Microwaves are more aggressive, heating the food much faster. Therefore, your ingredients must be able to withstand this sudden temperature change.
Tips and Tricks
Over the years, many life-changing tricks have been discovered by others in the food-prepping community. Here are some notable ones:
Get Rotisserie Chicken
A rotisserie chicken is cheap and allows you to add delicious meat to all kinds of dishes. The chicken can last for many portions, while the bones can be used to make stock if you’re so inclined. It can save you a lot of time.
The First Week Is Always a Learning Experience
You’re bound to make mistakes during the first week of prep. After learning from your mistakes, the following weeks will become smoother sailing. Cut out whatever you don’t like.
If there are some leftover ingredients or portions, you can upcycle them into an entirely new dish. Besides expanding your palate and experimenting, you reduce waste. It’s a win-win situation for you and the environment.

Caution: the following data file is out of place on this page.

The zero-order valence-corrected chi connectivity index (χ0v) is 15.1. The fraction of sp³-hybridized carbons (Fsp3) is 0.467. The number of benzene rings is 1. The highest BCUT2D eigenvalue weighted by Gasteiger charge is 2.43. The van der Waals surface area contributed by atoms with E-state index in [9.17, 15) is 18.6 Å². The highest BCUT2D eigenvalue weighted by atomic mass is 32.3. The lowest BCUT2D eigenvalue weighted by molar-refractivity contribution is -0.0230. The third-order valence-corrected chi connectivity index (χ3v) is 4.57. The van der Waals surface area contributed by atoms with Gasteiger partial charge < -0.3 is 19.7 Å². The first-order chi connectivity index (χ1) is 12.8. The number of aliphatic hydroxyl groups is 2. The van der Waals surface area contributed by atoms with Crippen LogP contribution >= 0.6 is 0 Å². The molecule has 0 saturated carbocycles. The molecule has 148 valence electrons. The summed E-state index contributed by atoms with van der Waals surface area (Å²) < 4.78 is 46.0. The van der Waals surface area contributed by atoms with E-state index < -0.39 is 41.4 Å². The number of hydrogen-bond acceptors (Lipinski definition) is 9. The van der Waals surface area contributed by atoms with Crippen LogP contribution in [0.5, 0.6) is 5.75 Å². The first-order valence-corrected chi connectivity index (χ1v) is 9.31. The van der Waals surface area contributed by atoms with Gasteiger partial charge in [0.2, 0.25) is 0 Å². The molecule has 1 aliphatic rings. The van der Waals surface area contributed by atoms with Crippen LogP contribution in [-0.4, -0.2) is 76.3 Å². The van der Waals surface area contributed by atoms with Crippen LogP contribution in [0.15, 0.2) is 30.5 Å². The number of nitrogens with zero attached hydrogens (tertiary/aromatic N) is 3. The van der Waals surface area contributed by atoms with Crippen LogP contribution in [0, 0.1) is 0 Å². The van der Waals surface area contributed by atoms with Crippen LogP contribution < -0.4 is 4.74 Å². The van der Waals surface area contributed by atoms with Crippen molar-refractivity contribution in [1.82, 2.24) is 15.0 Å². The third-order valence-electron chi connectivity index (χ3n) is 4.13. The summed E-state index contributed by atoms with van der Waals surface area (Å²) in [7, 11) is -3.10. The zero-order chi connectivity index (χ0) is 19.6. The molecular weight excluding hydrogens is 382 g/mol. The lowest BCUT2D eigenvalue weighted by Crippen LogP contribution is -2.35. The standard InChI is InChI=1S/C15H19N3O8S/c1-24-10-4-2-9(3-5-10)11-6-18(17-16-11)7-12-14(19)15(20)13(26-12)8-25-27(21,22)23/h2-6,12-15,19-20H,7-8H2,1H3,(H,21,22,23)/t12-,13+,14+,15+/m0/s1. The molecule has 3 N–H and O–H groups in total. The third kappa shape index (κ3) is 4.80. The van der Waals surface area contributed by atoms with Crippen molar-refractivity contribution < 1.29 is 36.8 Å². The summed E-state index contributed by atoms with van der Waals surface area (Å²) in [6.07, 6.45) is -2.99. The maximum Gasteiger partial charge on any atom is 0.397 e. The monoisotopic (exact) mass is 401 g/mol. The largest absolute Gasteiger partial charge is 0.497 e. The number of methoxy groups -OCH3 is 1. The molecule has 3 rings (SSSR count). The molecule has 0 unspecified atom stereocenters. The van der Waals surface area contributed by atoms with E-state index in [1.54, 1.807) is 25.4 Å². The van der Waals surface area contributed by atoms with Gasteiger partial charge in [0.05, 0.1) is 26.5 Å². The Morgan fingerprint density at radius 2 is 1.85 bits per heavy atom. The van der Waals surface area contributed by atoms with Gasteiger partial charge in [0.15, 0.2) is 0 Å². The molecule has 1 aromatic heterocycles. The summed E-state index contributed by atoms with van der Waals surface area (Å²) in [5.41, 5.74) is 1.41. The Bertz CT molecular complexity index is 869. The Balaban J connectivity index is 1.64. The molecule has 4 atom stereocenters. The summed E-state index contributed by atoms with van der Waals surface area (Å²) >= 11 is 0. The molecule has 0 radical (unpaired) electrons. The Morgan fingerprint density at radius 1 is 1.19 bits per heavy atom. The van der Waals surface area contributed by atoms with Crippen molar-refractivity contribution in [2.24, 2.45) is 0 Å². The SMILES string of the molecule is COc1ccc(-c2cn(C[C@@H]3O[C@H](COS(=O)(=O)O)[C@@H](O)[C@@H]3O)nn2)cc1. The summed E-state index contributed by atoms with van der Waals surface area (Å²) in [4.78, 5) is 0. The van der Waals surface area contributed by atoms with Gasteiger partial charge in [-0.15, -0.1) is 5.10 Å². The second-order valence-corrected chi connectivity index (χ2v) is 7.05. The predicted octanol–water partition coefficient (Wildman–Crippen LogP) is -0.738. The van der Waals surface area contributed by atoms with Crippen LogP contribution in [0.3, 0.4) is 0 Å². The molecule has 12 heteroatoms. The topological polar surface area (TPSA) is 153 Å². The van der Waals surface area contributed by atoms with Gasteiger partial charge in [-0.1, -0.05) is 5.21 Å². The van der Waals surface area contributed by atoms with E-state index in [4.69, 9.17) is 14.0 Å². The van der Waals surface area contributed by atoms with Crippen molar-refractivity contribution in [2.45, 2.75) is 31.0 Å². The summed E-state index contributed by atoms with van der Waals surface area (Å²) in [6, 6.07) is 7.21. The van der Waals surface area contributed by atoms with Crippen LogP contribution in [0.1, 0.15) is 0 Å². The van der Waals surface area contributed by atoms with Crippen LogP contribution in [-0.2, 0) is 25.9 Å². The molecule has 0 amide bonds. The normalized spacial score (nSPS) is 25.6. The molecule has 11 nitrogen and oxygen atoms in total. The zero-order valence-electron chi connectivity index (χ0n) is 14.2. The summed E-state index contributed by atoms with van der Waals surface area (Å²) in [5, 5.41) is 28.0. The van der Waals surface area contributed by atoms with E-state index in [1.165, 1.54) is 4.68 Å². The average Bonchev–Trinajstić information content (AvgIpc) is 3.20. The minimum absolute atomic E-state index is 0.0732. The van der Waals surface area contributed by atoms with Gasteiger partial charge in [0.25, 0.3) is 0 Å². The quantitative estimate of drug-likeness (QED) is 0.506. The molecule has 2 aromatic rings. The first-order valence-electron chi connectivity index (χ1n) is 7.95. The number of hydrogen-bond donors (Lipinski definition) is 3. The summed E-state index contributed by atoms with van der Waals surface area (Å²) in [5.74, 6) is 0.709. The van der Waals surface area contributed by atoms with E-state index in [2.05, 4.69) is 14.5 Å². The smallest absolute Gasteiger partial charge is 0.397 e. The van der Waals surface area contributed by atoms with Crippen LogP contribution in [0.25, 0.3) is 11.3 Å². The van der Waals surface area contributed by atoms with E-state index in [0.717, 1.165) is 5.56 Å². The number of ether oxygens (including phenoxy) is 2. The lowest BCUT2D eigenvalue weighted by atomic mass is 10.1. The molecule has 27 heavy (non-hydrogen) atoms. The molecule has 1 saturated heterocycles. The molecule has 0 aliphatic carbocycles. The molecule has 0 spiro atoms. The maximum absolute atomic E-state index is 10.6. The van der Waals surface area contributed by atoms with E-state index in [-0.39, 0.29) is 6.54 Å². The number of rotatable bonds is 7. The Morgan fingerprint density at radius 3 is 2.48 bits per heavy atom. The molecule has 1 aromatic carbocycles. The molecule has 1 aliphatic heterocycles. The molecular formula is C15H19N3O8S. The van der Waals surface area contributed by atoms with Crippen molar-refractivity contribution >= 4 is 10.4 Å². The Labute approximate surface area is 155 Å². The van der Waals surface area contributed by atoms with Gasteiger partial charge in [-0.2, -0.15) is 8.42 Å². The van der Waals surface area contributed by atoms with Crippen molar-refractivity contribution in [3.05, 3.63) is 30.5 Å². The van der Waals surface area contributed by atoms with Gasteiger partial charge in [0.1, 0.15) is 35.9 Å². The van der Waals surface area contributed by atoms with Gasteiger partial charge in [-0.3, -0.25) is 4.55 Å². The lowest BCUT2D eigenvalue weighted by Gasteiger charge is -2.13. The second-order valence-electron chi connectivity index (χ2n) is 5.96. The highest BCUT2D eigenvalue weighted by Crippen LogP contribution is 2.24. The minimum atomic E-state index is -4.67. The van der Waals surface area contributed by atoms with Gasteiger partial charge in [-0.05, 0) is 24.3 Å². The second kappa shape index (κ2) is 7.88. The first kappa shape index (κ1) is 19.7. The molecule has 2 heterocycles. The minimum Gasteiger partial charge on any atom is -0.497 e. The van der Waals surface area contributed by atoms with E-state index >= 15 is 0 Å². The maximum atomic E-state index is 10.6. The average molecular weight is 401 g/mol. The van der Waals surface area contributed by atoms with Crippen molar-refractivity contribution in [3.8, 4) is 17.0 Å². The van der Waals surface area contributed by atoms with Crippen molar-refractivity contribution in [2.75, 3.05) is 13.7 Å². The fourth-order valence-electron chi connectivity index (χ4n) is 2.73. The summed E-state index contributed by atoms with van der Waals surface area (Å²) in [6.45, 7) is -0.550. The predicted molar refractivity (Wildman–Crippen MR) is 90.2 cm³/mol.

Don’t Forget the Food
Making lots of food can be overwhelming, so some people may leave something in the freezer for too long. Unanticipated circumstances can also make you forget the food you prepared beforehand. Don’t fret if you do, but try setting phone reminders to avoid this problem.
A Worthy Investment
How do you start meal prepping? The primary step is simply planning and delegating time. That way, you can start making delicious lunches and dinners in a day.
Remember that food prepping is an investment in yourself, both financially and physically. Healthy food can do wonders for the body and mind. The differences will surface in time.